A commissioner from the U.S. Federal Communications Commission has voiced concerns surrounding TikTok and China-related data security.
Brendan Carr urged Apple and Google to remove the app from their stores in an open letter posted on Twitter.
He accused TikTok, which is owned by Chinese company ByteDance, of being a “sophisticated surveillance tool” which is responsible for the “surreptitious access of private and sensitive U.S. user data”.
Carr, who was nominated by former president Donald Trump for a five-year term with the FCC in 2018, shared the letter he wrote to Apple CEO Tim Cook and Alphabet CEO Sundar Pichai on Twitter. It cites a report that claims the app is not complaint with their policies.
“TikTok is not what it appears to be on the surface. It is not just an app for sharing funny videos or meme. That’s the sheep’s clothing,” he wrote.
“At its core, TikTok functions as a sophisticated surveillance tool that harvests extensive amounts of personal and sensitive data.”
\u201cTikTok is not just another video app.\nThat\u2019s the sheep\u2019s clothing.\n\nIt harvests swaths of sensitive data that new reports show are being accessed in Beijing.\n\nI\u2019ve called on @Apple & @Google to remove TikTok from their app stores for its pattern of surreptitious data practices.\u201d
The letter, which is dated on June 24, went on to say that if the app was not removed on Apple and Alphabet stores, the companies should provide statements by July 8.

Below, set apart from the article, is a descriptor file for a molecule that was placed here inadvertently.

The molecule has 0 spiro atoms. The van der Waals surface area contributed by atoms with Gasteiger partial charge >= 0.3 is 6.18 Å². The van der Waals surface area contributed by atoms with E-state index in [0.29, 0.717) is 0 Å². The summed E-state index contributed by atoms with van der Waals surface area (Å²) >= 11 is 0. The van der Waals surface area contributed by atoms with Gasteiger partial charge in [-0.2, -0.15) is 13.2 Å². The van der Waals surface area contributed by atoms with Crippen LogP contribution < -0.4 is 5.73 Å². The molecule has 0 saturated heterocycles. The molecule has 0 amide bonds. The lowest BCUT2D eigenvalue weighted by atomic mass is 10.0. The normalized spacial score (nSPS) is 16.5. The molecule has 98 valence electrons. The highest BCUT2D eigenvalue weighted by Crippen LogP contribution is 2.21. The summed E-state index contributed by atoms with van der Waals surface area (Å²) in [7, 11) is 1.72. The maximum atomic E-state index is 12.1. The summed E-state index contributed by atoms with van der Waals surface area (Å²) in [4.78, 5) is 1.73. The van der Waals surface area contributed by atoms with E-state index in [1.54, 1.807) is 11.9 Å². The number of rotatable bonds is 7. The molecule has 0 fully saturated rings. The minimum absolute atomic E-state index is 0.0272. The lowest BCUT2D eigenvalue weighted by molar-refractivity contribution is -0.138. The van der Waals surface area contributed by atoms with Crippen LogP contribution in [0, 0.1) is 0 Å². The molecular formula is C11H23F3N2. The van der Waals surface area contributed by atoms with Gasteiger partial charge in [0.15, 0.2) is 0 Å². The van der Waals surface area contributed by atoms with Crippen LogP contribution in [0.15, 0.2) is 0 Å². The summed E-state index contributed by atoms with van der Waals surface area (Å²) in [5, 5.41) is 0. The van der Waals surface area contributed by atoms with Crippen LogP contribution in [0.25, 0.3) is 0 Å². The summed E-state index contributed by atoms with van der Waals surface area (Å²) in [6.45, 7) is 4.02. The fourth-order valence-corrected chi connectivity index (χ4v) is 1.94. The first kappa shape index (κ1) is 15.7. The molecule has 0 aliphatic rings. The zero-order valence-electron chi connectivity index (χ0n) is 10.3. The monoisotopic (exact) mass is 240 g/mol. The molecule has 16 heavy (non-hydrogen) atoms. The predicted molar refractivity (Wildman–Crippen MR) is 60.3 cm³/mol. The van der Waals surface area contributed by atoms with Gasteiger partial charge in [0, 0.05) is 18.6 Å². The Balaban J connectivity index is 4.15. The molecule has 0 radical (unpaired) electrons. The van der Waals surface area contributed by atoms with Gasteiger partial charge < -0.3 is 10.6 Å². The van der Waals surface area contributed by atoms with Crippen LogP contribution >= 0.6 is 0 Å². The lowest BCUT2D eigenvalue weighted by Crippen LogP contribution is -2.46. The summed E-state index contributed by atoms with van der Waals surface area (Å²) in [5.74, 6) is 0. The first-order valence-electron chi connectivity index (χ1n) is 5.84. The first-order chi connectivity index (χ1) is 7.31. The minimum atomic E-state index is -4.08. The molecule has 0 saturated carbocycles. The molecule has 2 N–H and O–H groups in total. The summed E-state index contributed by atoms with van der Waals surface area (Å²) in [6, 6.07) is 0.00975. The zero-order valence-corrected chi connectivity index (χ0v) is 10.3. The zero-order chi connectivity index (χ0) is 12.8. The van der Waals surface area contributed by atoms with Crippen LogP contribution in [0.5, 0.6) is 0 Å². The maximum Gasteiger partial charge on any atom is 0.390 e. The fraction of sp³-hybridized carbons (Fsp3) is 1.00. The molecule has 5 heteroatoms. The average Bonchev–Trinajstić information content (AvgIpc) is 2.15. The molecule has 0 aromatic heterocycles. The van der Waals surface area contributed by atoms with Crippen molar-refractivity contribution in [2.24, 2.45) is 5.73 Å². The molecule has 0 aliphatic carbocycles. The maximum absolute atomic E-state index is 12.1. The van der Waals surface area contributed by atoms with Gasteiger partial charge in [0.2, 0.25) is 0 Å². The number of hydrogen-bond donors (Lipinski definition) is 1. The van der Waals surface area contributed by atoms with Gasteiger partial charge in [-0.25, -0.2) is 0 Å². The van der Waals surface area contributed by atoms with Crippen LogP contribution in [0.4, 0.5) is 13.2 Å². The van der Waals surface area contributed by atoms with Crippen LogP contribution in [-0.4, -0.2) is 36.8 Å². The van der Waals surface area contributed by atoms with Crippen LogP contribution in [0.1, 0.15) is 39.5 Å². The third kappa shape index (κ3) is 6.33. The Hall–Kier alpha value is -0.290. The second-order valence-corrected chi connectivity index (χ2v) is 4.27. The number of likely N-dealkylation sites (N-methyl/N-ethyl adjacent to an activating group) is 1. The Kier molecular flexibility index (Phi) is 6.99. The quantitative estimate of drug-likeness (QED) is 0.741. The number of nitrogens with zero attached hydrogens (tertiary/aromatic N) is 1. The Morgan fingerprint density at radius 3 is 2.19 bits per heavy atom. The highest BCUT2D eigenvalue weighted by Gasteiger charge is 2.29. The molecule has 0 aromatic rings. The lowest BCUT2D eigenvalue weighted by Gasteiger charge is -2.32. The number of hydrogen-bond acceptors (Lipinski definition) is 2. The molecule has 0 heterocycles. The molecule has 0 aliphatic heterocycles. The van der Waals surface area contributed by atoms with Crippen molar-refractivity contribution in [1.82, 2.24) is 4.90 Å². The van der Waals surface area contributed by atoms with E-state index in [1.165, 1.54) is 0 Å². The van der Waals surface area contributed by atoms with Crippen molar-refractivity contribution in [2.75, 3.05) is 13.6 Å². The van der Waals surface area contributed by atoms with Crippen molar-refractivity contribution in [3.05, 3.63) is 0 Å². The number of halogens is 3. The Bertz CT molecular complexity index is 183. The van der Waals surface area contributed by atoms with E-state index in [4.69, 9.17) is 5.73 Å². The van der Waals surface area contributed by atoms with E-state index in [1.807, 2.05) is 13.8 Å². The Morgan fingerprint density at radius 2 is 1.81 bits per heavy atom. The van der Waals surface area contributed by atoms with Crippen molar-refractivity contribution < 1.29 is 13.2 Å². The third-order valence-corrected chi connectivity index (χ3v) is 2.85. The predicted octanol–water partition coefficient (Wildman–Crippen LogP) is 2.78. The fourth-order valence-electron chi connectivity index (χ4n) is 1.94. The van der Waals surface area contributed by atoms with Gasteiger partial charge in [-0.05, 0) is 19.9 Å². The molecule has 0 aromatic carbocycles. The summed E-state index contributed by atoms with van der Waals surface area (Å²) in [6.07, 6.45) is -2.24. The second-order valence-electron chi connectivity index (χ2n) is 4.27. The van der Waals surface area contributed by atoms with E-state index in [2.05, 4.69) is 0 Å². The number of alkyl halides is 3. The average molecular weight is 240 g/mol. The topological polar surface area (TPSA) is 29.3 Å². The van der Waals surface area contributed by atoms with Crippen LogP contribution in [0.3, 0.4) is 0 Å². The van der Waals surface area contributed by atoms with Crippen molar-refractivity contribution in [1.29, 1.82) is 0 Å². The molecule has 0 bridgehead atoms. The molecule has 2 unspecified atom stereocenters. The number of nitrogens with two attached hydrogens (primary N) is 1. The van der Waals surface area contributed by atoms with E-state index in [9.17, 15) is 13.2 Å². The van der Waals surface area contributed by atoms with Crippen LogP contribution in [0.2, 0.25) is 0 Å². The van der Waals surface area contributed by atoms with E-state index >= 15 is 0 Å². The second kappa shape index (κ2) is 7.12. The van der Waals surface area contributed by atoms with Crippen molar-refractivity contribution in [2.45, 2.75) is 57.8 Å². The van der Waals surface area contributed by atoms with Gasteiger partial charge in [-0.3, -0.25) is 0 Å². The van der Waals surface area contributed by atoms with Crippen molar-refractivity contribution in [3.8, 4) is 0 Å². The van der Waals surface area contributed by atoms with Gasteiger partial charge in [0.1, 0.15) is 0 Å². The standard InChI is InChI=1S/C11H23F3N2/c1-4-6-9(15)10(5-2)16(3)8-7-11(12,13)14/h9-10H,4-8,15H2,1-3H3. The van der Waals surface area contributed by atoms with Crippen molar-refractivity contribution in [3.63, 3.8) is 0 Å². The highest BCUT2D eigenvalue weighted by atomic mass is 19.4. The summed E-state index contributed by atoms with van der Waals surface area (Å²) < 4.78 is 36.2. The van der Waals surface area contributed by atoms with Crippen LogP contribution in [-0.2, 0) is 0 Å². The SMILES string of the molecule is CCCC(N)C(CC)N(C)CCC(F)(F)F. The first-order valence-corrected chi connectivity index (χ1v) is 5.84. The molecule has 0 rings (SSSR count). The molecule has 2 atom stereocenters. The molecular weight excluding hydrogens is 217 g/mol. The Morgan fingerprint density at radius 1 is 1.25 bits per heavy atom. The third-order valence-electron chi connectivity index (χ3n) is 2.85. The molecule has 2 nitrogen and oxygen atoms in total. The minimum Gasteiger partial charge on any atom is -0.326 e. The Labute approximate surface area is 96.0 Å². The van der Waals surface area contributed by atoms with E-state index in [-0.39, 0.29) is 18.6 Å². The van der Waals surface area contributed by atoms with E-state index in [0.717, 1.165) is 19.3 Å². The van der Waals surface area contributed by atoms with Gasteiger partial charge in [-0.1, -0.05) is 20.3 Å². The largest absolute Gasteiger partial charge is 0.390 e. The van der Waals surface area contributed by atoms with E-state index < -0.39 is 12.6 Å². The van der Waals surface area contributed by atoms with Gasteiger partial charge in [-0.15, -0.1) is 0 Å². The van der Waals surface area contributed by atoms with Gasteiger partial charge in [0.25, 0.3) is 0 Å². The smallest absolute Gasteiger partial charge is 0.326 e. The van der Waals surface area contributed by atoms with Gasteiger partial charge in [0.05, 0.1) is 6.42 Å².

He requested that the statements should make clear “the basis for your company’s conclusion that the surreptitious access of private and sensitive U.S. user data by persons located in Beijing, coupled with TikTok’s pattern of misleading representations and conduct, does not run afoul of any of your app store policies.”
Carr’s letter also cited a BuzzFeed News report which stated that recordings of TikTok employee statements suggested Chinese engineers had access to U.S. data between September last year and January.
Responding to the BuzzFeed report, a TikTok spokesperson told Indy100: "We will gladly engage with lawmakers to set the record straight regarding BuzzFeed's misleading reporting. Like many global companies, TikTok has engineering teams around the world. We employ access controls like encryption and security monitoring to secure user data, and the access approval process is overseen by our US-based security team. TikTok has consistently maintained that our engineers in locations outside of the US, including China, can be granted access to U.S. user data on an as-needed basis under those strict controls."
They added: "Recent reporting by BuzzFeed shows that TikTok is doing exactly what it said it would: addressing concerns around access to U.S. user data by employees outside the U.S. We've been clear and vocal about our work in this area as we seek to address both location and access to data. We're pleased that we now route 100% of U.S. user traffic to Oracle Cloud Infrastructure, and we are continuing to work on additional safeguards on U.S. data for improved peace of mind for our community."
Indy100 has also reached out to Apple and Google for comment.
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